Tips on Dealing with a Honeymoon Trip Cancellation
We were supposed to go to Aruba on Saturday and stay at the Hyatt Regency Aruba but because of the snowstorm and frigid temperatures that hit the Northeast and Midwest, our flight was delayed, delayed some more, and eventually cancelled. Quickly looking for another way to get to Aruba in the next couple of days, I realized it was near impossible. Instead, I rebooked us on a last-minute trip to Turks and Caicos leaving three days later. Unfortunately, that flight ended up being cancelled as well. As a result, I thought I’d share with you my experience on dealing with these trip cancellations. Hopefully, you’ll never have to use these tips for your honeymoon!
Aruba Trip Cancellation
Our flight to Aruba was leaving from LGA (LaGuardia Airport), and we made it as far as Delta’s Terminal D :P. I will say that Terminal D looks great after the renovation not too long ago. Almost every table has an iPad with the ability to surf the Internet, check on flight status, and order food without having to leave your seat. We had breakfast at Bisoux, which was pretty good.
We were already notified of the first flight delay on our way to the airport but when I saw that the Aruba flight leaving JFK airport was cancelled, I knew it wasn’t going to be pretty. Not surprisingly, our Aruba flight was cancelled shortly after. We were bummed but rather than mob the attendant like everyone else (who I doubt could have done much), we just left the airport to go home. I had already scoured the Internet and knew there was no Aruba flight leaving NYC for several days. If I kept looking, I probably could have found some obscure flight with three connections, but we weren’t interested in that.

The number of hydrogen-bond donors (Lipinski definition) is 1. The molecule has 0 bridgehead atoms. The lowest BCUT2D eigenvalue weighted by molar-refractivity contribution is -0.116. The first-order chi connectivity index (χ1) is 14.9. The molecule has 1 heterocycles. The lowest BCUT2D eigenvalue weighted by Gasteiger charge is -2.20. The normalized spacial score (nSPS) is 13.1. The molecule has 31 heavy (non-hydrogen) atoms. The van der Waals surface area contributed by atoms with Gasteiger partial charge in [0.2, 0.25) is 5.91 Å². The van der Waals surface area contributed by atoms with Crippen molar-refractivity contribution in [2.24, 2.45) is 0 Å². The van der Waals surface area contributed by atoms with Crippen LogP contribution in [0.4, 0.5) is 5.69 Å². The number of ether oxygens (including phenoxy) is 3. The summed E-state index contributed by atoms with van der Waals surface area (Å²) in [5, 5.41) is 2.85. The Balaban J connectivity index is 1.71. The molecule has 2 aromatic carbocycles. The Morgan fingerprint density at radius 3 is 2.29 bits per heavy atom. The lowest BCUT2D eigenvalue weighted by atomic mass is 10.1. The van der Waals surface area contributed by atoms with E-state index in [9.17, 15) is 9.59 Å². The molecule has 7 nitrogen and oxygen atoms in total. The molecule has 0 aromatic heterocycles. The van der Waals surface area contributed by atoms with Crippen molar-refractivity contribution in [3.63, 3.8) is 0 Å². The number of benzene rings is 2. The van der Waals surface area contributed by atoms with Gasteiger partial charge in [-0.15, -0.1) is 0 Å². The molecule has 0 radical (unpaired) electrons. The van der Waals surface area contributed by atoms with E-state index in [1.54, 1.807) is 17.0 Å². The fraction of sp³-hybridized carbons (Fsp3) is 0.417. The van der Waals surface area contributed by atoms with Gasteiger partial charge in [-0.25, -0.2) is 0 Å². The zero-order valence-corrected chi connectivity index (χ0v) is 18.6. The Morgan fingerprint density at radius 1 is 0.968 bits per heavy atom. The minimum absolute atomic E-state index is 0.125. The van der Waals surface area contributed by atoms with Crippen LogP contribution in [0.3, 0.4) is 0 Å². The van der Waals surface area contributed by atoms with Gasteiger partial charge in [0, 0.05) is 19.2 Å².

I was happy we booked the trip using miles and points, because we were able to get a full refund for our hotel booking. My wife had signed up for a free Hyatt diamond trial and because she was a Hyatt diamond member, they waived all charges for cancelling last minute, and we got all our Hyatt Gold Passport points back. A lot of people at the airport were screaming about their prepaid hotel stays.
On the way back home, I also got our snorkel trip refunded (thank you Jolly Pirates) and more importantly, went online to Get Human and requested a call back from Delta Airlines. Delta Airlines has terrible customer service and would not refund our ticket at the airport making us call in to get a refund instead. They also did not respond to my tweet when I tweeted @DeltaAssist so my guess is they hope people give up waiting on the phone for hours and forget to request a refund. If you use Get Human, however, you simply enter your phone number, and a representative from the company you’re trying to reach will call you when it’s your turn. I saved hours of listening to mindless drone music and lots of minutes on our phone plan by using Get Human. I still didn’t get a call back from Delta until five hours later, but at least I didn’t have to wait on the phone.